Immune Thrombocytopenic Purpura (ITP)
What Is It?
Immune thrombocytopenic purpura (ITP), also known by the shorter name Immune Thrombocytopenia (same abbreviation ITP), can be understood by looking at the three terms that make up its name:
Immune indicates that the illness is caused by the immune system, which makes cells and antibodies that attack the person's own platelets — the parts of the blood that help the blood to clot.
Thrombocytopenic means that the illness is related to low levels of thrombocytes, another name for platelets. Platelets are produced in the bone marrow (the central lining of the bones). The body needs adequate numbers of functioning platelets to allow blood to clot and to limit bleeding if you are cut or experience other types of trauma.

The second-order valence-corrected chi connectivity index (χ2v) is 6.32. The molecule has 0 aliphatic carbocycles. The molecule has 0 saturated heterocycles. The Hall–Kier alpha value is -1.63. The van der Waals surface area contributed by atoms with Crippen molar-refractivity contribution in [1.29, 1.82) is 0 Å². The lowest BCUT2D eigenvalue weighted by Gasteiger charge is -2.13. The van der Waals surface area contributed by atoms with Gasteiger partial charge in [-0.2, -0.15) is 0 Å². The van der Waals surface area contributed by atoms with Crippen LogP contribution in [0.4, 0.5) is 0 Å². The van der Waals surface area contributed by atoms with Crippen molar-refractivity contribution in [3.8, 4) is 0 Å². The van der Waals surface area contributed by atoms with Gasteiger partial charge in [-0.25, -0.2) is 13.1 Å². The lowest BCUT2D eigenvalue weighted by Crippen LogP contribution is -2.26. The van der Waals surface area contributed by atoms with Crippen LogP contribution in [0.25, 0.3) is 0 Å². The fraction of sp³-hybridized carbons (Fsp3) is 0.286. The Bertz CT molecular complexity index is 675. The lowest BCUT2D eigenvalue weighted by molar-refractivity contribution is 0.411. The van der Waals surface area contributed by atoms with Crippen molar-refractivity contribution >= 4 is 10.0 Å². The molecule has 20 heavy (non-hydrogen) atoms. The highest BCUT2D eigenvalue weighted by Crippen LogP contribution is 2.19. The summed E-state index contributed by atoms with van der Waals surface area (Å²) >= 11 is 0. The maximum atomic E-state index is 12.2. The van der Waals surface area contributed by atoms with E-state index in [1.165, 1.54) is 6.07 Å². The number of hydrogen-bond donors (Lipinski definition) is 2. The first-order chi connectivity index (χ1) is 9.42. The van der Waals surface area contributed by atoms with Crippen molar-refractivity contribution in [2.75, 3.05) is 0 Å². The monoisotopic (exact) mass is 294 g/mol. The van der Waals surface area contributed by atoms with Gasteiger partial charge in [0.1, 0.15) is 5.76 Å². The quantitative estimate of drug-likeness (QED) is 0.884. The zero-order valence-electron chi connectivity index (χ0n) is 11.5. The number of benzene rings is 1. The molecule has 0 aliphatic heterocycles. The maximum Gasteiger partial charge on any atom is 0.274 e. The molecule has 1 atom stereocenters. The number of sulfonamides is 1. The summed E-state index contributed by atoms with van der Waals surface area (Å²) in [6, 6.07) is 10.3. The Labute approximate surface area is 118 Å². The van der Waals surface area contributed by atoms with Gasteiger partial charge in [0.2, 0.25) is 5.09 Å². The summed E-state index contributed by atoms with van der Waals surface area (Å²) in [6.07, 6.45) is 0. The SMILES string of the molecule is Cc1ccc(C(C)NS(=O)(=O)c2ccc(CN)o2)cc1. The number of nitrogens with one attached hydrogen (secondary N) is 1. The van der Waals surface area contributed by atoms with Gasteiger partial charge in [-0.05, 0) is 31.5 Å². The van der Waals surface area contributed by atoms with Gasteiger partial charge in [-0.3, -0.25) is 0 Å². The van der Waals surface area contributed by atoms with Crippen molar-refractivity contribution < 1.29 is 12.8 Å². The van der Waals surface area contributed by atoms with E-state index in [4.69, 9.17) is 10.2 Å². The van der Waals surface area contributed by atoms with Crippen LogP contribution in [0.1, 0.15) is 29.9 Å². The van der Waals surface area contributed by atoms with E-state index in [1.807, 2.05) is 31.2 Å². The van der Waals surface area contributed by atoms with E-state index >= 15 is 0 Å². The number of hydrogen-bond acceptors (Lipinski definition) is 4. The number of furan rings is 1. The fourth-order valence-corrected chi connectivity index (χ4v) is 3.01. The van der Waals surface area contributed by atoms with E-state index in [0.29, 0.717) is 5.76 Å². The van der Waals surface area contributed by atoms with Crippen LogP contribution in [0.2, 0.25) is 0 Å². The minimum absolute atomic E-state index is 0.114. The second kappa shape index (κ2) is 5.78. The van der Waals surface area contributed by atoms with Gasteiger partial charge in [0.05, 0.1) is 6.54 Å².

Purpura means that the illness produces a red or purple rash that is caused by bleeding under the skin. This is only one manifestation of the disease
In short, ITP is an illness in which unusually low levels of platelets lead to purpura and other forms of abnormal bleeding.
In people with ITP, the immune system produces abnormal proteins called antiplatelet antibodies. These misdirected proteins attach themselves to the surface of blood platelets as if the platelets were "foreign" or invading bacteria or viruses. As the affected platelets circulate in the bloodstream, they are recognized as abnormal by the spleen and removed from the blood.